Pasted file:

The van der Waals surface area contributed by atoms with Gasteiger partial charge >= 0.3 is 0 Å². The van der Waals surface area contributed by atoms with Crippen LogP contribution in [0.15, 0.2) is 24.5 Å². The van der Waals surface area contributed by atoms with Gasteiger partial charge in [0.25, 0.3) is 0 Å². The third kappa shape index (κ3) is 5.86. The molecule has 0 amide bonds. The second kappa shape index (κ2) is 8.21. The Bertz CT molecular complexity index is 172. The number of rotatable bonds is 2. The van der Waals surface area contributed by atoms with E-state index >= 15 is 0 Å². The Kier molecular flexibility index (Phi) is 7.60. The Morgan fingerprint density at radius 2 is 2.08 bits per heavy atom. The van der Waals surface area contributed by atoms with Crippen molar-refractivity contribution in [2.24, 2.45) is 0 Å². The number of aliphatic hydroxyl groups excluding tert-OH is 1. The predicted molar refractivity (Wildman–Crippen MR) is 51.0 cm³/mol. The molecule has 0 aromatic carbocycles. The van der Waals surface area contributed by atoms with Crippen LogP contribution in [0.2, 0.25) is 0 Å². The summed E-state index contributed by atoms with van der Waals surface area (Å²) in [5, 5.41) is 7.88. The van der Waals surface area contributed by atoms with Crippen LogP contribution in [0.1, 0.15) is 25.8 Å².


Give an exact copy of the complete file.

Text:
The van der Waals surface area contributed by atoms with Gasteiger partial charge >= 0.3 is 0 Å². The van der Waals surface area contributed by atoms with Crippen LogP contribution in [0.15, 0.2) is 24.5 Å². The van der Waals surface area contributed by atoms with Gasteiger partial charge in [0.25, 0.3) is 0 Å². The third kappa shape index (κ3) is 5.86. The molecule has 0 amide bonds. The second kappa shape index (κ2) is 8.21. The Bertz CT molecular complexity index is 172. The number of rotatable bonds is 2. The van der Waals surface area contributed by atoms with E-state index >= 15 is 0 Å². The Kier molecular flexibility index (Phi) is 7.60. The Morgan fingerprint density at radius 2 is 2.08 bits per heavy atom. The van der Waals surface area contributed by atoms with Crippen molar-refractivity contribution in [2.24, 2.45) is 0 Å². The number of aliphatic hydroxyl groups excluding tert-OH is 1. The predicted molar refractivity (Wildman–Crippen MR) is 51.0 cm³/mol. The molecule has 0 aromatic carbocycles. The van der Waals surface area contributed by atoms with Crippen LogP contribution in [0.2, 0.25) is 0 Å². The summed E-state index contributed by atoms with van der Waals surface area (Å²) in [5, 5.41) is 7.88. The van der Waals surface area contributed by atoms with Crippen LogP contribution in [0.1, 0.15) is 25.8 Å².